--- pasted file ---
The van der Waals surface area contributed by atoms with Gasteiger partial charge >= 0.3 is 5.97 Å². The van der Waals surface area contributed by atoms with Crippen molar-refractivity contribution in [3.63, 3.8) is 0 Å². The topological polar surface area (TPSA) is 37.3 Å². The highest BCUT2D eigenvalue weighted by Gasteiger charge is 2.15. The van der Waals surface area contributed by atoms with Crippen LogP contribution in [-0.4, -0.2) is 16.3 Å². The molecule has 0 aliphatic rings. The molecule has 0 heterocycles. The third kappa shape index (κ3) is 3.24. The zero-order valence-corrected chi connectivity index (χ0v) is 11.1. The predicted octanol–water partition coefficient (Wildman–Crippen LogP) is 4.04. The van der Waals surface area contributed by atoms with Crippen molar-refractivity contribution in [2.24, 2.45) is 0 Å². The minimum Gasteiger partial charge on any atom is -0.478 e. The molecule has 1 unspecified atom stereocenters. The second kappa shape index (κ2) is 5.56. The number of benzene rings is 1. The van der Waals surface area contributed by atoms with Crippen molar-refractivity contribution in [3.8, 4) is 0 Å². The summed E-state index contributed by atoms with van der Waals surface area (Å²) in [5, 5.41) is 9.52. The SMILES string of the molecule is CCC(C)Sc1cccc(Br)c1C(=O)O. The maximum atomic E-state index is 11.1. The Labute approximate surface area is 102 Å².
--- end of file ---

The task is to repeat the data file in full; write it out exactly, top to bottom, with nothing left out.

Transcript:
The van der Waals surface area contributed by atoms with Gasteiger partial charge >= 0.3 is 5.97 Å². The van der Waals surface area contributed by atoms with Crippen molar-refractivity contribution in [3.63, 3.8) is 0 Å². The topological polar surface area (TPSA) is 37.3 Å². The highest BCUT2D eigenvalue weighted by Gasteiger charge is 2.15. The van der Waals surface area contributed by atoms with Crippen LogP contribution in [-0.4, -0.2) is 16.3 Å². The molecule has 0 aliphatic rings. The molecule has 0 heterocycles. The third kappa shape index (κ3) is 3.24. The zero-order valence-corrected chi connectivity index (χ0v) is 11.1. The predicted octanol–water partition coefficient (Wildman–Crippen LogP) is 4.04. The van der Waals surface area contributed by atoms with Crippen molar-refractivity contribution in [2.24, 2.45) is 0 Å². The minimum Gasteiger partial charge on any atom is -0.478 e. The molecule has 1 unspecified atom stereocenters. The second kappa shape index (κ2) is 5.56. The number of benzene rings is 1. The van der Waals surface area contributed by atoms with Crippen molar-refractivity contribution in [3.8, 4) is 0 Å². The summed E-state index contributed by atoms with van der Waals surface area (Å²) in [5, 5.41) is 9.52. The SMILES string of the molecule is CCC(C)Sc1cccc(Br)c1C(=O)O. The maximum atomic E-state index is 11.1. The Labute approximate surface area is 102 Å².